The pessimistic news around FTX, Three Arrows Capital, and the Terra-Luna debacle appear to be fading. Today, they are little more than a postscript, and their effect on markets has waned. The string of legal actions and prosecutions against these companies’ financial irregularities has strengthened faith in the system and, over time, has separated them from the legitimacy of Bitcoin as an asset. A change in the sentiment around Bitcoin has contributed to a renewed interest among investors.

Governments Warming Up To Digital Currencies And Blockchain

BRICS countries have taken a stand against dollar hegemony. This stance has led to increased receptiveness to cryptocurrencies and blockchain technology applications in creating new currencies. They use blockchain as a foundational tech for experimental alternatives to the US dollar.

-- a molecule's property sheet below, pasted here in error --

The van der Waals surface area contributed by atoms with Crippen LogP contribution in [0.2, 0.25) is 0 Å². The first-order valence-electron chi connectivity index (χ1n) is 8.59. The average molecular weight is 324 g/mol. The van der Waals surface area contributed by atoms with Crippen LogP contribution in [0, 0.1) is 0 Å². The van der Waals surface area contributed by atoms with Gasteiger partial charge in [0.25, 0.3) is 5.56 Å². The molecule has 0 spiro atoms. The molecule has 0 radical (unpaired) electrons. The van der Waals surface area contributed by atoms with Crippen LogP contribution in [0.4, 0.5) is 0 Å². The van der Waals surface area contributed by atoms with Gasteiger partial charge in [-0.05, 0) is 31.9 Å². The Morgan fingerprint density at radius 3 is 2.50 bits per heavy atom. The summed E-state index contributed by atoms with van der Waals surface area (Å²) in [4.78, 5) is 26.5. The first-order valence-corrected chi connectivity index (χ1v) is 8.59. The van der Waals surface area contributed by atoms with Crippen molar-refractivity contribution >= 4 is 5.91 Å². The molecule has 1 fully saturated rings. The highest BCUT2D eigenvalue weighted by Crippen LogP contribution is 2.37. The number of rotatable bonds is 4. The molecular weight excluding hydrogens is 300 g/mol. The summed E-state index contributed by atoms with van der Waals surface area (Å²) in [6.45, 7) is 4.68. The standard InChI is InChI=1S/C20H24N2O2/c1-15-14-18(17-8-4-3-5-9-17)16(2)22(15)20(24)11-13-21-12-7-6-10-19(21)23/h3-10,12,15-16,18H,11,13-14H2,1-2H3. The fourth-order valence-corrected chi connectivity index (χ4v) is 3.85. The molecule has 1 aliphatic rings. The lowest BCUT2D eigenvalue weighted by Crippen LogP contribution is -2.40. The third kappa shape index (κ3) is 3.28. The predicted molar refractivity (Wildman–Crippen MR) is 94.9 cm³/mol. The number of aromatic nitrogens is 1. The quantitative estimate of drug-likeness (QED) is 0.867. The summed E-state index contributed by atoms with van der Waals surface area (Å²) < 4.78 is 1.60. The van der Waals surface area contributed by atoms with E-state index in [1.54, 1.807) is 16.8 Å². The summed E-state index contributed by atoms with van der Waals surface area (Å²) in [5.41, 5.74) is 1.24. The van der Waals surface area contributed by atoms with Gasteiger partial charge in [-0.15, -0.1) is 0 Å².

CBDCs—Central Bank Digital Currencies—are the digital fiat equivalent of crypto. As the name suggests, such currencies are government-controlled and centralized. However, they improve the perception of blockchain tech and crypto coins among the general public, indicating a new chapter of maturity as the technology is assimilated into fiat or government-issued currency.

War and government sanctions have further led to the exploration of Bitcoin and other crypto as accepted forms of payment in severely restricted countries and regions. Political unrest and the restriction of human rights in different parts of the world have given rise to discussions about using cryptocurrency to achieve financial freedom.

Governments like El Salvador have led the way in declaring Bitcoin as legal tender and conducting mining operations in their country. This news has added to Bitcoin’s image as a credible store of value and as an alternative option for developing economies instead of gold.